While I'm sure that a small group of people may have tuned out because Fey's Palin impression, it's not the real reason why the show has struggled to connect with the audience. Come on Ed Asner is politically nuttier than a squirrel turd, but that didn't keep people from paying money to hear him grumble in Disney/Pixar's

The real reason why
30 Rock has failed to connect with the audience is that 30 Rock wasn't made for the audience.

30 Rock is made by Hollywood, for Hollywood.

I know the show is set and filmed in New York, but I'm referring to Hollywood more as an entertainment based community rather than a single location.

Now that we got that piddly nit-picking out of the way I can finish explaining.

30 Rock is all one big in-joke for the in-crowd, and those who want to be among the in-crowd. I tried to watch it when it first came on, but found it kind of smug in a "look at me and how clever I am" kind of way. And I'm pretty sure that's what a lot of other people who don't watch the show, and apparently they are legion, thought too.

Need proof? Look at its lists of guest stars. Hardly an episode goes by, at least since Season 4, without some cameo or guest spot by a movie star or celebrity eager to prove their wit and ability to "laugh at themselves" in a peer approved venue where there's no risk of them looking bad. I mean when I heard that Tom Hanks was going to appear in the upcoming Season 6, my first thought was: "You mean he hasn't done it already."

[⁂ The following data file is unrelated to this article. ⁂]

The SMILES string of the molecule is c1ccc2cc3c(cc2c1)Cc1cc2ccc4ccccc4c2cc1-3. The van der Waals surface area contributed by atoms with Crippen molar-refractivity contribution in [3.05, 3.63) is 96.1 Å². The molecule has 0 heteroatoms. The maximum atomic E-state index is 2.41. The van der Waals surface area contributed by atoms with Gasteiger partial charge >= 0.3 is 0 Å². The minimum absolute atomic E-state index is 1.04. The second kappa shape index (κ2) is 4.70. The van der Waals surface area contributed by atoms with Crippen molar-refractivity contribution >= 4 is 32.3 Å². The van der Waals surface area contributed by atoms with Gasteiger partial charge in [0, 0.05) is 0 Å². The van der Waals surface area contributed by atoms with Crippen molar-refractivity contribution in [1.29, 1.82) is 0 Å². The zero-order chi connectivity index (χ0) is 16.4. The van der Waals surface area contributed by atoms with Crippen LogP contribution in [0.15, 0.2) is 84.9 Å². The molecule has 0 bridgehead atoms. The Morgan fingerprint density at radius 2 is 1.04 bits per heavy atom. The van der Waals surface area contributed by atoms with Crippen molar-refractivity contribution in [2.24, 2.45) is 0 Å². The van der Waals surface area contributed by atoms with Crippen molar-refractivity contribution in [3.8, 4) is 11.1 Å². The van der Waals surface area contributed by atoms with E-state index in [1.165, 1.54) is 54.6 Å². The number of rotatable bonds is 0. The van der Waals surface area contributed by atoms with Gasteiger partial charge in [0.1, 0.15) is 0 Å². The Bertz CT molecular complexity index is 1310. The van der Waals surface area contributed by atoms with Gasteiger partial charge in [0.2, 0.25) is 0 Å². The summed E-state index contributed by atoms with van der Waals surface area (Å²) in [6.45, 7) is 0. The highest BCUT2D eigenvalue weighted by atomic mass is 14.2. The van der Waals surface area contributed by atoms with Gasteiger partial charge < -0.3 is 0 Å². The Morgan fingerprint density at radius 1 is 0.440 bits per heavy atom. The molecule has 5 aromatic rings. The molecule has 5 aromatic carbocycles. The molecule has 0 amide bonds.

This insider nature is one of the key reasons the show has stayed on the air despite its poor ratings. It's a great entree into the Hollywood smart set to be the guy who green-lit another season of the show, and allows its fans to sit around and tut-tut about how simple minded the great unwashed masses are for not worshiping the show in the way they do.

It's really not that hard to figure out.


  1. jepressman6/4/11 12:15 am

    Furious D is right about Hollywood and its lost audience and lost revenue.I just watched Morning Glory,at home and thought that the talent was wasted, money was wasted and Hollywood lost a bit more of my goodwill.You know that years of watching many many films that are missing key elements can wear out the movie watcher. The film business has made billions selling any old derivative, amusement park,raunch humor stuff stuff and hasn't given a damn about an accumulation of dissatisfaction generated by all of these lemons.There were plenty of people who watched this stuff and didn't complain. So this decline in attendance ,which has been growing for years is now a big problem. Hollywood open some doors and windows and let some fresh air inside because it is overdue.